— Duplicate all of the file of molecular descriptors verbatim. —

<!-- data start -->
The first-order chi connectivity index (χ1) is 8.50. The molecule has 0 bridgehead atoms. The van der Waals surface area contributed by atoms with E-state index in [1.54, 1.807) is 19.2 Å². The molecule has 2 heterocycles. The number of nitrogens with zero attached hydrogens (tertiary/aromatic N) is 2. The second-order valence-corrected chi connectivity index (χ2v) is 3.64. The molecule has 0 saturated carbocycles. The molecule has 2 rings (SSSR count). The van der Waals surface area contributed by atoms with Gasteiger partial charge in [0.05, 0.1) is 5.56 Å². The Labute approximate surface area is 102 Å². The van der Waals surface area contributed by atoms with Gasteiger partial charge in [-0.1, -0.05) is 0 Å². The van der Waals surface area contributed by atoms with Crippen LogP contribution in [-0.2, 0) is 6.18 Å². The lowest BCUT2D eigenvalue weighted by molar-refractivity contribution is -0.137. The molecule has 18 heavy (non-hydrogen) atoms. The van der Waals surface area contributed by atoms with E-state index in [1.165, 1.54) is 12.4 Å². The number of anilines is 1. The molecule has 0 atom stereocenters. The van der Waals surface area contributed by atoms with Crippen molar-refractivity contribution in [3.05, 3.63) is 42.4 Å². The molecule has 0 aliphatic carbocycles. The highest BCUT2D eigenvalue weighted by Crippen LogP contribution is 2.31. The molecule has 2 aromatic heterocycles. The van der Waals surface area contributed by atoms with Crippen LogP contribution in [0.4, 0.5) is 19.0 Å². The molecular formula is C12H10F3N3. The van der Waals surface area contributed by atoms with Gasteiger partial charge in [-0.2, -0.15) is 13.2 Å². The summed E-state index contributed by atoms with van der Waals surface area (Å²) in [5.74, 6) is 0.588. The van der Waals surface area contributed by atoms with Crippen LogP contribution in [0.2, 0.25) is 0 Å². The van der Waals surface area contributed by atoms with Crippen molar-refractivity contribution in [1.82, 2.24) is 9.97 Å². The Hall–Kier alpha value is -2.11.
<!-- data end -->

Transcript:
The first-order chi connectivity index (χ1) is 8.50. The molecule has 0 bridgehead atoms. The van der Waals surface area contributed by atoms with E-state index in [1.54, 1.807) is 19.2 Å². The molecule has 2 heterocycles. The number of nitrogens with zero attached hydrogens (tertiary/aromatic N) is 2. The second-order valence-corrected chi connectivity index (χ2v) is 3.64. The molecule has 0 saturated carbocycles. The molecule has 2 rings (SSSR count). The van der Waals surface area contributed by atoms with Gasteiger partial charge in [0.05, 0.1) is 5.56 Å². The Labute approximate surface area is 102 Å². The van der Waals surface area contributed by atoms with Gasteiger partial charge in [-0.1, -0.05) is 0 Å². The van der Waals surface area contributed by atoms with Crippen LogP contribution in [-0.2, 0) is 6.18 Å². The lowest BCUT2D eigenvalue weighted by molar-refractivity contribution is -0.137. The molecule has 18 heavy (non-hydrogen) atoms. The van der Waals surface area contributed by atoms with E-state index in [1.165, 1.54) is 12.4 Å². The number of anilines is 1. The molecule has 0 atom stereocenters. The van der Waals surface area contributed by atoms with Crippen molar-refractivity contribution in [3.05, 3.63) is 42.4 Å². The molecule has 0 aliphatic carbocycles. The highest BCUT2D eigenvalue weighted by Crippen LogP contribution is 2.31. The molecule has 2 aromatic heterocycles. The van der Waals surface area contributed by atoms with Crippen LogP contribution in [0.4, 0.5) is 19.0 Å². The molecular formula is C12H10F3N3. The van der Waals surface area contributed by atoms with Gasteiger partial charge in [-0.2, -0.15) is 13.2 Å². The summed E-state index contributed by atoms with van der Waals surface area (Å²) in [5.74, 6) is 0.588. The van der Waals surface area contributed by atoms with Crippen LogP contribution in [0.2, 0.25) is 0 Å². The van der Waals surface area contributed by atoms with Crippen molar-refractivity contribution in [1.82, 2.24) is 9.97 Å². The Hall–Kier alpha value is -2.11.